Bladder Infection Home Remedies
Natural Cures: Are They Effective?
Home remedies can improve your cystitis by helping your body fight off infections
Stay hydrated, and use foods with vitamin C, as well as garlic and parsley to support your body
Prevent future infections by staying hydrated, wearing loose cotton underwear, and don’t clean your genitals excessively
Also avoid waiting to go to the toilet, always try to urinate after sex, and practice good front-to-back wiping technique
If home remedies aren’t working, consider prescription antibiotics to treat your infections
There are many effective home remedies which can help you get rid of cystitis. Even when home remedies don’t suffice on their own they can be used to support an antibiotic treatment, such as MacroBid or Trimethoprim.
Using the right remedies for bladder infection can make a huge difference in curing the infection or preventing repeated bouts, especially in women who suffer from recurrent bladder infections.
Alternative cystitis treatments
Your diet plays an important role in curing cystitis. Bladder infections are often caused by E.coli bacteria. Drinking plenty of fluids throughout the day helps your body flush out bacteria and fight the infection.
- Drink 2–3 litres of fluids (water will do just fine) each day
- Go to the bathroom as often as you need to – don't hold it in
- Avoid drinking alcohol, coffee or citrus juices (orange, lemon, lime, grapefruit), as they can irritate the bladder
- Avoid drinking sugary drinks
- Drink cranberry juice to prevent future infections (this will not heal current infections but may prevent future bouts). However, do not drink cranberry juice if you are taking a blood-thinning medication such as warfarin
- Get more Vitamin C (for example from leafy green vegetables and tomatoes)
You should keep on drinking lots of fluids for 2–3 days after the symptoms have gone. Natural therapy can also be used to prevent cystitis, the general idea being that you should maintain a healthy immune system. Your GP can advise you on the best options and diet for preventing bladder infection (e.g. antimicrobial herbs such as garlic and parsley).
Make sure you urinate as frequently necessary to prevent your urine from resting in your bladder for a long period of time (as this allows bacteria to multiply). Drink plenty of fluids to ensure that any bacteria in your bladder get flushed out. Try to empty your bladder completely every time you urinate. When going to the toilet, make sure you wipe front to back (and not back to front) to avoid transferring germs to the opening of the urethra.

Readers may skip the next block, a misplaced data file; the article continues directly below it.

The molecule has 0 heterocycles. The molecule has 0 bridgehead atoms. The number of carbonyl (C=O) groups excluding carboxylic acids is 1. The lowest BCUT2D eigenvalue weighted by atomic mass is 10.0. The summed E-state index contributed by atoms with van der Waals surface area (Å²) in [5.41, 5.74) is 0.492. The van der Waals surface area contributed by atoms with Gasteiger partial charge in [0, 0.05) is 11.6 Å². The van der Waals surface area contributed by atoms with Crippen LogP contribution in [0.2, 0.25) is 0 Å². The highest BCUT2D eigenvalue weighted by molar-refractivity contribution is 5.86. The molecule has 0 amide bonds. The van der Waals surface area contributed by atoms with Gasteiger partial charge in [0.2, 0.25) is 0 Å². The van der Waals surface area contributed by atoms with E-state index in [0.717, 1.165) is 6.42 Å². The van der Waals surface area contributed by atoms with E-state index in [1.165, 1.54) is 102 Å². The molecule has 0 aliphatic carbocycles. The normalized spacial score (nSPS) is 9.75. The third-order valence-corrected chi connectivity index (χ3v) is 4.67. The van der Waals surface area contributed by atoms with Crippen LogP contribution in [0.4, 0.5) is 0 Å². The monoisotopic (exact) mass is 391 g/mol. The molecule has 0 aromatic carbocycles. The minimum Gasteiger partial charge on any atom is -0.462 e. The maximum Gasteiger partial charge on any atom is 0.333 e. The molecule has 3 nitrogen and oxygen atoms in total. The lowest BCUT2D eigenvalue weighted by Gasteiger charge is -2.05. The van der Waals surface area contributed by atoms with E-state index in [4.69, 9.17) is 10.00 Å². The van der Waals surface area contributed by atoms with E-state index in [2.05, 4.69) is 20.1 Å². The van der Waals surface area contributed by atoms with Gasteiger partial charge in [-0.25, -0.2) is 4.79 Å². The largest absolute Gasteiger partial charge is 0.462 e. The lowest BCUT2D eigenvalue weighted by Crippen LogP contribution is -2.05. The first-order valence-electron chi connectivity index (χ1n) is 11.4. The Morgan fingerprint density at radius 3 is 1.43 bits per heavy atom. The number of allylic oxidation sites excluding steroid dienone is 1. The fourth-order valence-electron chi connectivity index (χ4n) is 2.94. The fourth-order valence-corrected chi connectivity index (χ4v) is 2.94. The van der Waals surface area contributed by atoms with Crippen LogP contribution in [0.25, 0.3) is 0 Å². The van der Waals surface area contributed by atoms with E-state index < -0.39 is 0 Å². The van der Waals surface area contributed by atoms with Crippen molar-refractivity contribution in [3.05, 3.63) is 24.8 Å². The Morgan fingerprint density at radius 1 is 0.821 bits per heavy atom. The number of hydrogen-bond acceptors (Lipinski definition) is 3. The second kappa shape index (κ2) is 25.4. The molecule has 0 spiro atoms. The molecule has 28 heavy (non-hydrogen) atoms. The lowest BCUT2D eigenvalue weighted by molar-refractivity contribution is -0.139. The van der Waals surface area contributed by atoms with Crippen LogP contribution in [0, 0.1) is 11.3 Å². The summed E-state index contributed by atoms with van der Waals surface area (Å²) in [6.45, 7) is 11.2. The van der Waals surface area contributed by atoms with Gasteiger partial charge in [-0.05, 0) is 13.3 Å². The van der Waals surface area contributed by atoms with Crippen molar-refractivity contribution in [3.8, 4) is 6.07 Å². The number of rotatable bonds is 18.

In order to relieve pain from cystitis, you can use a heat pad or a warm bottle on your tummy. Alternatively, you can sit in a bath or a shallow bucket filled with warm water to ease the pain. Do not add anything else to the bath, unless your doctor suggested it.
Preventative home remedies
Remember to drink plenty of fluids every day – not only when you have cystitis. Avoid wearing very tight clothes and wear loose, cotton underwear. If you have already had cystitis, the following recommendations are important if you want to prevent another infection. Avoid using douches, soaps or deodorants in your vaginal area as this usually destroys the natural environment and allows certain bacteria to grow. After having a shower, try to pat dry the vaginal and anal areas rather than rubbing them. Avoid rubbing these areas as this can irritate your skin.
It is also helpful to urinate after sex in order to get rid of any bacteria that have been transferred. Finally, treat any sexually transmitted infection (STI) or vaginal infection as early as possible, before they trigger a bout of cystitis (e.g. thrush or trichomoniasis).
What to do when home remedies aren't enough
If the pain lasts for more than one or two days, you should see your doctor. You can ask for painkillers while you're being treated. The standard antibiotic course of MacroBid or Trimethoprim for an uncomplicated case of cystitis lasts for three days. Make sure you take the antibiotic exactly as prescribed by your doctor – even once the symptoms have disappeared.
Dr Nicholas Antonakopoulos
Dr Nicholas Antonakopoulos graduated from the University of London in 2006. He did his postgraduate training in hospitals in the London area, and he trained for four years in Trauma and Orthopaedic Surgery before completing his training in General practice in 2015.Meet our doctors
Last reviewed: 23 May 2019
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